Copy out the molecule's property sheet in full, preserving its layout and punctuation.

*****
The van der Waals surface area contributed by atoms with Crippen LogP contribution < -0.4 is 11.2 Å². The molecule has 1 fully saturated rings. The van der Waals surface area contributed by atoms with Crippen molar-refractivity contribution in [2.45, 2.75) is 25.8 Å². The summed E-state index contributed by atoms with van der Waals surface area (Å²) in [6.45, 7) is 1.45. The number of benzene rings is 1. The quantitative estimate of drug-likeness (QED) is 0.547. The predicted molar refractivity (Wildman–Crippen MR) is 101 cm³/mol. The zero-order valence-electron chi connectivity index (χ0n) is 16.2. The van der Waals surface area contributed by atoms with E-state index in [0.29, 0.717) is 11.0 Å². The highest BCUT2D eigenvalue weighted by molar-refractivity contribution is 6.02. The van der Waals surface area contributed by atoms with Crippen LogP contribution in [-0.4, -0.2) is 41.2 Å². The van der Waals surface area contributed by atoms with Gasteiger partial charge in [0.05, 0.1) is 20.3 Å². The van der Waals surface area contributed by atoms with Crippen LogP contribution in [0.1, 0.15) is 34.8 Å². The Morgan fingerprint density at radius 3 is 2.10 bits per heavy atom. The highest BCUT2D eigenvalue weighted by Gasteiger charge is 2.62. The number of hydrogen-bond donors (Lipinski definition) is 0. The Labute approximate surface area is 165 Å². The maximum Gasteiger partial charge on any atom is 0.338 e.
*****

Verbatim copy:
The van der Waals surface area contributed by atoms with Crippen LogP contribution < -0.4 is 11.2 Å². The molecule has 1 fully saturated rings. The van der Waals surface area contributed by atoms with Crippen molar-refractivity contribution in [2.45, 2.75) is 25.8 Å². The summed E-state index contributed by atoms with van der Waals surface area (Å²) in [6.45, 7) is 1.45. The number of benzene rings is 1. The quantitative estimate of drug-likeness (QED) is 0.547. The predicted molar refractivity (Wildman–Crippen MR) is 101 cm³/mol. The zero-order valence-electron chi connectivity index (χ0n) is 16.2. The van der Waals surface area contributed by atoms with E-state index in [0.29, 0.717) is 11.0 Å². The highest BCUT2D eigenvalue weighted by molar-refractivity contribution is 6.02. The van der Waals surface area contributed by atoms with Crippen LogP contribution in [-0.4, -0.2) is 41.2 Å². The van der Waals surface area contributed by atoms with Gasteiger partial charge in [0.05, 0.1) is 20.3 Å². The van der Waals surface area contributed by atoms with Crippen LogP contribution in [0.1, 0.15) is 34.8 Å². The Morgan fingerprint density at radius 3 is 2.10 bits per heavy atom. The highest BCUT2D eigenvalue weighted by Gasteiger charge is 2.62. The number of hydrogen-bond donors (Lipinski definition) is 0. The Labute approximate surface area is 165 Å². The maximum Gasteiger partial charge on any atom is 0.338 e.